Race Weekend Central

2024 IndyCar Acura Grand Prix of Long Beach Preview

Finally, the first of this season’s two four-week gaps is over, and the NTT IndyCar Series is back on track Sunday (April 21) with the 49th running of the Acura Grand Prix of Long Beach. This is the second most prestigious race on the calendar, and every driver wants to add this trophy to their collection. It is a tough, 1.9-mile street circuit, with various stretches of new asphalt mixed with aging pavement that make the entries for all 11 turns some of the most challenging all year. 

It’s one of the most scenic and captivating tracks the series visits, with the iconic run down Shoreline Boulevard followed by the funneling through the Aquarium Fountain the second greatest moment of the year, only bested by the first turn at Indianapolis.

Last Year

Kyle Kirkwood took advantage of his new opportunity with Andretti Global and new strategist Bryan Herta, winning for the first time in IndyCar in just his third race with the outfit. It was a dominating performance, as he took his first pole and then later beat out his competitors during the last round green flag stops to maintain his lead. 

Does he do it again?

Andretti has shown a great knack for nailing the setup on street courses, and Long Beach is the greatest example of that. Since 2018 and the universal aero kit era, the team has won four of the five editions run. In the race they didn’t win in 2022, one of their drivers – Romain Grosjean – finished runner-up.

If not Kirkwood, no doubt the rest of the Andretti trio could easily pick up the win. Their longest-tenured driver Colton Herta won in 2021 and led the field from the pole in 2022, but is on a 30-race dry spell since his last victory. 

The in-house competitor that Kirkwood should worry about is newcomer Marcus Ericsson. During his tenure with Chip Ganassi Racing, three of his four wins were on street circuits. So it’s not a certainty that Kirkwood will be the one leading the charge for Andretti when the green flag flies on Sunday. 

See also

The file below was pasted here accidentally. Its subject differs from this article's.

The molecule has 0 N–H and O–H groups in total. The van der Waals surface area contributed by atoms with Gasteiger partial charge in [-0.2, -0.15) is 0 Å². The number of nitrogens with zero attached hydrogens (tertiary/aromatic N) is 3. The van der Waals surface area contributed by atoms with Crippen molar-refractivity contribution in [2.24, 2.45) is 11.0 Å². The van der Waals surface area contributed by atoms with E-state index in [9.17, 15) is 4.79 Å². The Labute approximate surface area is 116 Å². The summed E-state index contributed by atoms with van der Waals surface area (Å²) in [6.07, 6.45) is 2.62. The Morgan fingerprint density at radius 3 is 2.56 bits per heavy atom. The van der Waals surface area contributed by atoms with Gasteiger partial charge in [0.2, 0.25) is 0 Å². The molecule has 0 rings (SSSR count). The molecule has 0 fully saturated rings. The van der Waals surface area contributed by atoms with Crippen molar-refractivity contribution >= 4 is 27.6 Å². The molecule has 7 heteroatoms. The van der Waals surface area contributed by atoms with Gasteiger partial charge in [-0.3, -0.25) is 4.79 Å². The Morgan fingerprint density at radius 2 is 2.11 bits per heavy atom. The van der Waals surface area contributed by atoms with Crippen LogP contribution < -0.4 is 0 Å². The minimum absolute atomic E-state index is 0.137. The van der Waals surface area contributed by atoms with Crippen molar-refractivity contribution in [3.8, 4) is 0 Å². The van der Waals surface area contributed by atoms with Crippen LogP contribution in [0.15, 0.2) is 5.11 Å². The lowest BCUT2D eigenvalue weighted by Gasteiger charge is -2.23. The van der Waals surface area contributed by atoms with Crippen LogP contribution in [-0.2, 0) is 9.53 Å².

Theo Pourchaire Filling In for David Malukas at Long Beach

Pato vs. Dixon

Will we see round 2 of the Pato O’Ward and Scott Dixon contact that took out the six-time champion in 2023?

Last year, O’Ward was coming off two frustrating ‘almost-wins’ at St. Pete and Texas to kickstart his season, so he was clearly pressing to put himself in victory lane. A late dive into turn 8 by the young Mexican driver put Dixon into a tire barrier and he later dropped out of the race. While the move was ambitious, no penalty was handed down which seemed more frustrating to Dixon than the move itself. 

Looking at how the rest of the year played out, Dixon really had the last laugh out of the affair. O’Ward never visited victory lane, and like Herta, is riding a lengthy victory drought, 23 races and counting. Meanwhile, Dixon continued doing Dixon-type things, racking up top 10s in every race since and adding three more wins to his career tally. For those keeping track, that’s Dixon, 55 – O’Ward, four. 

Both drivers eventually brushed off the event, Dixon even downplaying it further later on when he finished behind O’Ward at Road America in the summer. In a series that needs some on-track rivalries to spice up the competition, for a moment it seemed a six-time champ vs. young, hungry (and most popular) driver was on tap.

O’Ward hasn’t had fantastic results in his career at Long Beach, so his focus will be on trying to maintain momentum after his well-earned runner-up 213 40 days ago at St. Petersburg.

Palou’s Launchpad

Defending champion Alex Palou dominated the maligned Thermal Club $1 Million Challenge. While the format could have played into his hands, giving him the win, it has to be a bit worrisome to the paddock that the Spaniard has already found victory lane in 2024.